Artists were considered a particular threat to the communist system, as were the intelligentsia, landowners, military officials: basically anyone who might sow discord and dissidence. The Soviets developed a fool-proof method for dealing with such people: make them disappear. The Russians first occupied Latvia in 1940, and it was only a year later that they deported over 15 thousand Latvians in cattle cars to forced labor camps known as GULAGS in remote sections of nearly uninhabitable Siberia.
They felt they had the right to do such a thing because of the explosive Molotov-Ribbentrop Pact of August 24, 1939. On the surface, this was to be a simple non-aggression treaty between Nazi Germany and Soviet Russia. Unbeknownst to onlookers from throughout the world, there was a secret portion to the pact in which these two dictatorships divvied up Europe between themselves. The west caught a breeze of this easterly wind during the Nuremberg Trials after World War II, however, Stalin obliged that the draft be ignored and the true, all-important implications of this pact was not revealed until the Iron Curtain finally fell in the 90’s.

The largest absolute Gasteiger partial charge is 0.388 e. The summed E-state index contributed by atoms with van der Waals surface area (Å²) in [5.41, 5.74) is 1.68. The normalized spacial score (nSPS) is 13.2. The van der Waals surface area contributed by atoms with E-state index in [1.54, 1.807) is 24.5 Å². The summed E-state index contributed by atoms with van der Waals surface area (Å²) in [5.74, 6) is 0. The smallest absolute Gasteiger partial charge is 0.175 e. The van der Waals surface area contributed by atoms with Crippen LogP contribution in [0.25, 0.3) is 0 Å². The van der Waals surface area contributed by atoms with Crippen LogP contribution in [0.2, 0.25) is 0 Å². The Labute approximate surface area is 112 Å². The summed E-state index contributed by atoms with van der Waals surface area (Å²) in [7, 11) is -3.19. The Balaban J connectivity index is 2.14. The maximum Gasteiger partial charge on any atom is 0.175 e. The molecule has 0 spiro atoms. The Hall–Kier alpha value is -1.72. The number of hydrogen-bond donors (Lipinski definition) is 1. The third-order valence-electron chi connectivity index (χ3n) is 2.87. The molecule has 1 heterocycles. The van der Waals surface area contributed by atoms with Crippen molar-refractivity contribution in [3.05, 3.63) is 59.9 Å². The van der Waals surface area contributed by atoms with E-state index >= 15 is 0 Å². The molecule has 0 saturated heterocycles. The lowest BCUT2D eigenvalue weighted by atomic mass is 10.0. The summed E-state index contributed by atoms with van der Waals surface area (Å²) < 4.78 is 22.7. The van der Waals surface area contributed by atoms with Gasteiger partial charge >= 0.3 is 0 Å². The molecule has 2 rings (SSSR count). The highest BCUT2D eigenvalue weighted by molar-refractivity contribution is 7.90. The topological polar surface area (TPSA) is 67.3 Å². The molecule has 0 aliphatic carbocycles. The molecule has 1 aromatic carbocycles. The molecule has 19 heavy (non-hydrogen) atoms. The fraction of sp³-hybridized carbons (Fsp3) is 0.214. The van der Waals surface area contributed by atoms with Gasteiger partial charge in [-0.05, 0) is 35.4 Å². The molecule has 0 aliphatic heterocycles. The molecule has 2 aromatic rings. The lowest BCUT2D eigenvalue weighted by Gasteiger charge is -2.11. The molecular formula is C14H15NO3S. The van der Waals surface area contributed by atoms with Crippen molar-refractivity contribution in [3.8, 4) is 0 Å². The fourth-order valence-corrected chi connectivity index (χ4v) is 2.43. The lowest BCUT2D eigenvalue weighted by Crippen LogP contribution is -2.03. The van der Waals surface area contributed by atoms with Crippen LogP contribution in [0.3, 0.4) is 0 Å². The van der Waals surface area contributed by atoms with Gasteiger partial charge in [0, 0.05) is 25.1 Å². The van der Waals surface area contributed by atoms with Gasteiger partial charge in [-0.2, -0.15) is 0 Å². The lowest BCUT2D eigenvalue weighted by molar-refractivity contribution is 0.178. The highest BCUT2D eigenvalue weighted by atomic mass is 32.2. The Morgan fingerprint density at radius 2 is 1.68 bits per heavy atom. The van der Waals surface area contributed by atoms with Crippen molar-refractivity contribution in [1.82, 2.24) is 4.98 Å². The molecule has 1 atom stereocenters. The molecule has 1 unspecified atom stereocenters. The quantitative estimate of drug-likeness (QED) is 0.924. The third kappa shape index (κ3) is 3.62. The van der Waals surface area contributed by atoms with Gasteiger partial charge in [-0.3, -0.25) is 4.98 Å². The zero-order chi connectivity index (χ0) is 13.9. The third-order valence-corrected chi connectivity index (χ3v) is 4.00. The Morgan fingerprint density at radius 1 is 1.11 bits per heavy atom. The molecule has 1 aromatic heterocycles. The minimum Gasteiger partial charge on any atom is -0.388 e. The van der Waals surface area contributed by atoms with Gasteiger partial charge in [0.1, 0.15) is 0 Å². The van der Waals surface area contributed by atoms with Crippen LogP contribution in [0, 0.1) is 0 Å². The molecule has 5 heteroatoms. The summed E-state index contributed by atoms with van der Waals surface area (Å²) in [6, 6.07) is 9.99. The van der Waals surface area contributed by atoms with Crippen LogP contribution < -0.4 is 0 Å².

The Nazi occupation between 1941 and 1944 provided a short respite from the fatal deportations, replacing them with other horrors. By 1944, the Soviets were back, and by the end of the War, Roosevelt and Churchill effectively legitimized their presence in the Baltic states at the Yalta Conference. And so, the deportations resumed uninterrupted, with another 136 thousand Latvians deported between 1944 and 1952. Eyewitness accounts speak of so many bodies littering the side of the tracks into Siberia, that the wolves and the bears soon had eaten more than their fill and would take to only chewing on the cartilage of noses and ears.